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From: TSS ()
Subject: Inhibition of Protease-Resistant Prion Protein Formation in a Transformed Deer Cell Line Infected with CWD
Date: May 11, 2006 at 7:58 pm PST

Research Project: Molecular Biology and Pathogenesis of Arboviruses
Location: Laramie, Wyoming

Title: Inhibition of Protease-Resistant Prion Protein Formation in a Transformed Deer Cell Line Infected with Chronic Wasting Disease


Authors

Raymond, Gregory - NIAID, NIH, HAMILTON, MT
Olsen, Emily - NIAID, NIH, HAMILTON, MT
Lee, Kil Sun - NIAID, NIH, HAMILTON, MT
Raymond, Lynne - NIAID, NIH, HAMILTON, MT
Bryant Iii, P Kruger - kruger
Baron, Gerald - NIAID, NIH, HAMILTON, MT
Caughey, Winslow - NIAID, NIH, HAMILTON, MT
Kocisko, David - NIAID, NIH, HAMILTON, MT
Mcholland, Linda
Favara, Cynthia - NIAID, NIH, HAMILTON, MT
Langeveld, Jan P.M. - LELYSTAD, THE NETHERLANDS
Van Zijderveld, Fred - LELYSTAD, THE NETHERLANDS
Mayer, Richard - dick
Miller, Michael - COLO DIVISION OF WILDLIFE
Williams, Elizabeth - UW DEPT OF VET SCI
Caughey, Byron - NIAIN, NIH, HAMILTON, MT


Submitted to: Journal of Virology
Publication Type: Peer Reviewed Journal
Publication Acceptance Date: October 17, 2005
Publication Date: January 1, 2006
Citation: Raymond, G.J., Olsen, E.A., Lee, K., Raymond, L.D., Bryant Iii, P.K., Baron, G.S., Caughey, W.S., Kocisko, D.A., Mcholland, L.E., Favara, C., Langeveld, J., Van Zijderveld, F.G., Mayer, R.T., Miller, M.W., Williams, E.S., Caughey, B. 2006. Inhibition of Protease-Resistant Prion Protein Formation in a Transformed Deer Cell Line Infected with Chronic Wasting Disease. Journal of Virology. 80(2):1-9.

Interpretive Summary: Chronic wasting disease (CWD) is an emerging transmissible spongiform encephalopathy (prion disease) of North American cervids, i.e., mule deer, white-tailed deer, and elk (wapiti). To facilitate in vitro studies of CWD, we have developed a transformed deer cell line that is persistently infected with CWD. Primary cultures derived from uninfected mule deer brain tissue were transformed by transfection with a plasmid containing the simian virus 40 genome. A transformed cell line (MDB) was exposed to microsomes prepared from the brainstem of a CWD-affected mule deer. CWD-associated, protease-resistant prion protein (PrPCWD) was used as an indicator of CWD infection. Although no PrPCWD was detected in any of these cultures after two passes, dilution cloning of cells yielded one PrPCWD-positive clone out of 51. This clone, designated MDBCWD, has maintained stable PrPCWD production through 32 serial passes thus far. A second round of dilution cloning yielded 20 PrPCWD-positive subclones out of 30, one of which was designated MDBCWD2. The MDBCWD2 cell line was positive for fibronectin and negative for microtubule-associated protein 2 (a neuronal marker) and glial fibrillary acidic protein (an activated astrocyte marker), consistent with derivation from brain fibroblasts (e.g., meningeal fibroblasts). Two inhibitors of rodent scrapie protease-resistant PrP accumulation, pentosan polysulfate and a porphyrin compound, indium (III) meso-tetra(4-sulfonatophenyl)porphine chloride, potently blocked PrPCWD accumulation in MDBCWD cells. This demonstrates the utility of these cells in a rapid in vitro screening assay for PrPCWD inhibitors and suggests that these compounds have potential to be active against CWD in vivo.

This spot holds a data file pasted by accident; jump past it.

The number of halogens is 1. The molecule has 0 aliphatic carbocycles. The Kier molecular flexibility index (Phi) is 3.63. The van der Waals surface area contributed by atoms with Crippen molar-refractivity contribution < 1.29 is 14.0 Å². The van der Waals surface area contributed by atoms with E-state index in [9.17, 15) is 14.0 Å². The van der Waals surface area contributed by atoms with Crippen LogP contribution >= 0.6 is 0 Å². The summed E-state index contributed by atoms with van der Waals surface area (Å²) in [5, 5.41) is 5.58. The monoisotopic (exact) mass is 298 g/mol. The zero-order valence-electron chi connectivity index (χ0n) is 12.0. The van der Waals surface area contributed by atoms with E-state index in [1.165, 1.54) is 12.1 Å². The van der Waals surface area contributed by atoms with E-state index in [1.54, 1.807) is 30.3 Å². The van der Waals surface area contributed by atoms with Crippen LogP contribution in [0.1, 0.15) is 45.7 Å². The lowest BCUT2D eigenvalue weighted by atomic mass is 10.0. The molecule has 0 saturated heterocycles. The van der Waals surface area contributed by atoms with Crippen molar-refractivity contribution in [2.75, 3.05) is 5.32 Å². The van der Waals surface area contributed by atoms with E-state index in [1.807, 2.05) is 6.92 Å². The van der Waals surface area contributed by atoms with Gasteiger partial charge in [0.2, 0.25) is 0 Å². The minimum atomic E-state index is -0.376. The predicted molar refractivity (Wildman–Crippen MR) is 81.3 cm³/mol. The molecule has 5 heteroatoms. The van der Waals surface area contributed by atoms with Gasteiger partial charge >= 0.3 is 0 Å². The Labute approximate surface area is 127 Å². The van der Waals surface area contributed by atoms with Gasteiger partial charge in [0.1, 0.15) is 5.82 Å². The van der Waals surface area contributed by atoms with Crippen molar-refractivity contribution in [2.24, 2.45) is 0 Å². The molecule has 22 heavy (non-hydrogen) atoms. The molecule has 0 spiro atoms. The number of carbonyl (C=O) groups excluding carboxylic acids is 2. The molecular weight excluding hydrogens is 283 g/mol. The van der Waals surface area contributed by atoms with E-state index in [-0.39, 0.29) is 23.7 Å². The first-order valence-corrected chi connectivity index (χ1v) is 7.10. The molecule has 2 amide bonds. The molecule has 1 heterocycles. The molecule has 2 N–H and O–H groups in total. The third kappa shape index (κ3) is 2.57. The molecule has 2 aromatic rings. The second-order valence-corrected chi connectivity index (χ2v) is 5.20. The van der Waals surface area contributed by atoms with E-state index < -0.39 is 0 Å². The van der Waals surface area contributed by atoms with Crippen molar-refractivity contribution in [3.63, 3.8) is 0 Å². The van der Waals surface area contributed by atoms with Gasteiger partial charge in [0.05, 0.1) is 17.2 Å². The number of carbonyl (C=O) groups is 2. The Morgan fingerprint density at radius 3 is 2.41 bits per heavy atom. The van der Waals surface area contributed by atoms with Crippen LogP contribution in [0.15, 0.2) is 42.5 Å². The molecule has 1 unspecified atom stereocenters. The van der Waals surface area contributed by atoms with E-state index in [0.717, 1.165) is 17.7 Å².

Technical Abstract: Chronic wasting disease (CWD) is an emerging transmissible spongiform encephalopathy (prion disease) of North American cervids, i.e., mule deer, white-tailed deer, and elk (wapiti). To facilitate in vitro studies of CWD, we have developed a transformed deer cell line that is persistently infected with CWD. Primary cultures derived from uninfected mule deer brain tissue were transformed by transfection with a plasmid containing the simian virus 40 genome. A transformed cell line (MDB) was exposed to microsomes prepared from the brainstem of a CWD-affected mule deer. CWD-associated, protease-resistant prion protein (PrPCWD) was used as an indicator of CWD infection. Although no PrPCWD was detected in any of these cultures after two passes, dilution cloning of cells yielded one PrPCWD-positive clone out of 51. This clone, designated MDBCWD, has maintained stable PrPCWD production through 32 serial passes thus far. A second round of dilution cloning yielded 20 PrPCWD-positive subclones out of 30, one of which was designated MDBCWD2. The MDBCWD2 cell line was positive for fibronectin and negative for microtubule-associated protein 2 (a neuronal marker) and glial fibrillary acidic protein (an activated astrocyte marker), consistent with derivation from brain fibroblasts (e.g., meningeal fibroblasts). Two inhibitors of rodent scrapie protease-resistant PrP accumulation, pentosan polysulfate and a porphyrin compound, indium (III) meso-tetra(4-sulfonatophenyl)porphine chloride, potently blocked PrPCWD accumulation in MDBCWD cells. This demonstrates the utility of these cells in a rapid in vitro screening assay for PrPCWD inhibitors and suggests that these compounds have potential to be active against CWD in vivo.


http://www.ars.usda.gov/research/publications/publications.htm?seq_no_115=186533


TSS






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